I’ve never had much talent for hope, and what hope I’ve managed to summon tends to get squashed. It’s a feeling I’ve learned to distrust. Yet widespread public outrage at police assaults to Black lives and dignity: it springs from that four-letter-word. Protests and anger, imply at least some tiny spark of faith that the world can change.
I’ve been trying to write more poetry from and about hope during the past couple of years, and one of those pieces, “We Could Be,” appeared recently in About Place: Practices of Hope. I’ll be reading it–and listening to some of the other fabulous contributors–in a group reading today, Friday 6/12, at 7pm EST on YouTube Live (details above). I find poems of joy, hope, gratitude, and love hard to generate. For me, poems grow more readily from complex, often negative, emotions and situations: conflict often powers the turn or volta that makes a poem surprising; ambivalence and ambiguity somehow sharpen the language (I’m not sure how that last process works, but I certainly feel it). “Unsonnet,” a poem of mine recently published by Ecotone and reprinted by Verse Daily, operates in the latter mode of darkness and uncertainty. It comes from grief about my son growing up and getting ready to leave for college, and it ends not with optimism but denial and a wish to turn back the clock. I like the vivid language of “Unsonnet,” a poem that came relatively easily last spring; I started “We Could Be” four years ago and revising it was monstrously difficult. I don’t know if one is aesthetically better than the other. But the way the latter poem puts hope out there does seem ethically better. (Those are fighting words, I know, that poetry can have an ethics, but I think it can. It’s just slippery, as language itself is.)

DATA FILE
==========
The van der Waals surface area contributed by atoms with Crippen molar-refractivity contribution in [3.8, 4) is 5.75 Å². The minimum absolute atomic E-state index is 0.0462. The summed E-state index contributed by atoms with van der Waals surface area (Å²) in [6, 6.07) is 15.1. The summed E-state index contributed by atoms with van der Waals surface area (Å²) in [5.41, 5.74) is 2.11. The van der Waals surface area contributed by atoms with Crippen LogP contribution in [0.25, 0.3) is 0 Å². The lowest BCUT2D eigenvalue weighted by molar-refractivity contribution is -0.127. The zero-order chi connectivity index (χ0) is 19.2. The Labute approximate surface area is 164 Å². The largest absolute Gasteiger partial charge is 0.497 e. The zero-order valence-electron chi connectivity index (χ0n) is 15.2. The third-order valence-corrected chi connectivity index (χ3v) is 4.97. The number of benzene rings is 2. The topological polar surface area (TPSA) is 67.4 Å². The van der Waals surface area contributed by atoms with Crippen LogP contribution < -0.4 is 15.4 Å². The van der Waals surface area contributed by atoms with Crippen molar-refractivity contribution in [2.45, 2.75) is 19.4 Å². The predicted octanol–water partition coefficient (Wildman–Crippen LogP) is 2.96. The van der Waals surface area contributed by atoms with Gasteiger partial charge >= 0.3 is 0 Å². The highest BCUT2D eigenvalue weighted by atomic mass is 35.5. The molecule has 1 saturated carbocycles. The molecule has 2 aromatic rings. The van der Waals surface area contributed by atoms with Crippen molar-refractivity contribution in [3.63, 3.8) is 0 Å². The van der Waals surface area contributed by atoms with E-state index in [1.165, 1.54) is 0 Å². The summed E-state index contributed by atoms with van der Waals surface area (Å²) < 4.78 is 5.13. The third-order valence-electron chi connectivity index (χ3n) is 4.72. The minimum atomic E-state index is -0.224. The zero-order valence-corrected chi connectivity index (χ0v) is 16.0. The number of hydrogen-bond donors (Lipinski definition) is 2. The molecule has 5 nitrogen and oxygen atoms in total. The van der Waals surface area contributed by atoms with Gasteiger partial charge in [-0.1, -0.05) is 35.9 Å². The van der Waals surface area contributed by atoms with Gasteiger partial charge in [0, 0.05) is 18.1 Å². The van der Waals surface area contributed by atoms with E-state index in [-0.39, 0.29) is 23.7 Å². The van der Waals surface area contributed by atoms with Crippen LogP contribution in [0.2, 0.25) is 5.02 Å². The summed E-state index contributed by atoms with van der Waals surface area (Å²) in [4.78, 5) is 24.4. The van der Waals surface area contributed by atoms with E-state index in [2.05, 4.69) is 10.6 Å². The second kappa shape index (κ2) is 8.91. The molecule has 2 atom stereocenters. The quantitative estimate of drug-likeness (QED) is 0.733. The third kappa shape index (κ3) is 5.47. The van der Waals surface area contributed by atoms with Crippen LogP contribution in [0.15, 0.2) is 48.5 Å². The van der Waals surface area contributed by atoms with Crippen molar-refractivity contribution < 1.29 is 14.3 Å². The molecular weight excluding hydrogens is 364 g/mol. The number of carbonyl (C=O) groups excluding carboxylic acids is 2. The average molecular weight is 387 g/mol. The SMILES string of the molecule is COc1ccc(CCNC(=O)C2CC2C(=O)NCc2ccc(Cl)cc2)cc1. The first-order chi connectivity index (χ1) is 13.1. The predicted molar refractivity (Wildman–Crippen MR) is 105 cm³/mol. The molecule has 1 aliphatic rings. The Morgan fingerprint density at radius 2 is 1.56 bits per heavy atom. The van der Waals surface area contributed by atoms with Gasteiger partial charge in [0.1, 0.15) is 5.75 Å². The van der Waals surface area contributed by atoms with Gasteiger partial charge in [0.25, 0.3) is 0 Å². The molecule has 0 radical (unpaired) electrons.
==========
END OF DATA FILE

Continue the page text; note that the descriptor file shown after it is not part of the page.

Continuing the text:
Both the above poems will be candidates for a next collection, one day. Sweet published two more poems of mine recently, again about desperation struggling towards something better–there are links in this mini-interview. Honestly, being able to write more poems, and think concretely about a next book, seems far off, right now. Most of the drafts I’ve accumulated in 2020 strike trivial and less-than-half-baked. But poetry has always come back to me. Fingers crossed it will again.
I’m ending this ambivalent post with one last piece of writing: a statement my English Department just published. I’ve often described how alienating it can be to work or study at a place named partly after Robert E. Lee, where the general lived after the Civil War and is buried. I vacillate on whether to use the college name in my professional bios anymore (they do support their professors pretty well financially, and heading into a sabbatical, I feel grateful for that). My mixed feelings are common here. Many former students have put away their diplomas and tee-shirts, having learned that the name of their alma mater makes people assume they’re racist. I’ve stuck my neck out in campus protests many times, and I’ve often been punished for it while making little headway, so I didn’t make the slightest move, during this crisis, toward proposing an English Department statement that Black Lives Matter. But then a small group of younger colleagues did so, and they made it more meaningful than the rote statements most institutions are issuing so toothlessly: building in a fundraising campaign for two regional groups, a fund for Black educators set up by the local NAACP and the Richmond Community Bail Fund. From a group of under 20 people, they raised more than $1000 for each cause in under 12 hours. I’m amazed and nourished by the hope their work represents.